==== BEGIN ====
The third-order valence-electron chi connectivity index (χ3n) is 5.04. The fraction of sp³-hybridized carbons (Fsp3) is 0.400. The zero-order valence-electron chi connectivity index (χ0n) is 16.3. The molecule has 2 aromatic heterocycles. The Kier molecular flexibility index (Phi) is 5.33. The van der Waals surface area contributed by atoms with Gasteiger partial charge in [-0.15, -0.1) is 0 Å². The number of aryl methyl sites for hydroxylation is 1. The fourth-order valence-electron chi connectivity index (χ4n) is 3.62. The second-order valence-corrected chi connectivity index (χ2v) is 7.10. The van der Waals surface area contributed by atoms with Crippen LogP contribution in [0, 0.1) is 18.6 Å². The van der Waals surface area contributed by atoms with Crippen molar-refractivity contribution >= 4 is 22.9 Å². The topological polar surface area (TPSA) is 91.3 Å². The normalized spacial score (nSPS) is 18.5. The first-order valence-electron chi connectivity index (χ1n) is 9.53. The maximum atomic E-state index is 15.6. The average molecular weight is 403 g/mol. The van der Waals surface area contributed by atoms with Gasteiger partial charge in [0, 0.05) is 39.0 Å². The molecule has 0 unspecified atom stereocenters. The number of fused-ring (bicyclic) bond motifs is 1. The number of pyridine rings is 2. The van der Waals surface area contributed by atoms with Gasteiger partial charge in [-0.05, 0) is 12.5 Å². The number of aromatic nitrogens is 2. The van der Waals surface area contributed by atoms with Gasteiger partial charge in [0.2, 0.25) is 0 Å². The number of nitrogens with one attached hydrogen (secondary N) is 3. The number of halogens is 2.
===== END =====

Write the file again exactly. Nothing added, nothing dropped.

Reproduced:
The third-order valence-electron chi connectivity index (χ3n) is 5.04. The fraction of sp³-hybridized carbons (Fsp3) is 0.400. The zero-order valence-electron chi connectivity index (χ0n) is 16.3. The molecule has 2 aromatic heterocycles. The Kier molecular flexibility index (Phi) is 5.33. The van der Waals surface area contributed by atoms with Gasteiger partial charge in [-0.15, -0.1) is 0 Å². The number of aryl methyl sites for hydroxylation is 1. The fourth-order valence-electron chi connectivity index (χ4n) is 3.62. The second-order valence-corrected chi connectivity index (χ2v) is 7.10. The van der Waals surface area contributed by atoms with Crippen LogP contribution in [0, 0.1) is 18.6 Å². The van der Waals surface area contributed by atoms with Crippen molar-refractivity contribution >= 4 is 22.9 Å². The topological polar surface area (TPSA) is 91.3 Å². The normalized spacial score (nSPS) is 18.5. The first-order valence-electron chi connectivity index (χ1n) is 9.53. The maximum atomic E-state index is 15.6. The average molecular weight is 403 g/mol. The van der Waals surface area contributed by atoms with Gasteiger partial charge in [0, 0.05) is 39.0 Å². The molecule has 0 unspecified atom stereocenters. The number of fused-ring (bicyclic) bond motifs is 1. The number of pyridine rings is 2. The van der Waals surface area contributed by atoms with Gasteiger partial charge in [-0.05, 0) is 12.5 Å². The number of aromatic nitrogens is 2. The van der Waals surface area contributed by atoms with Gasteiger partial charge in [0.2, 0.25) is 0 Å². The number of nitrogens with one attached hydrogen (secondary N) is 3. The number of halogens is 2.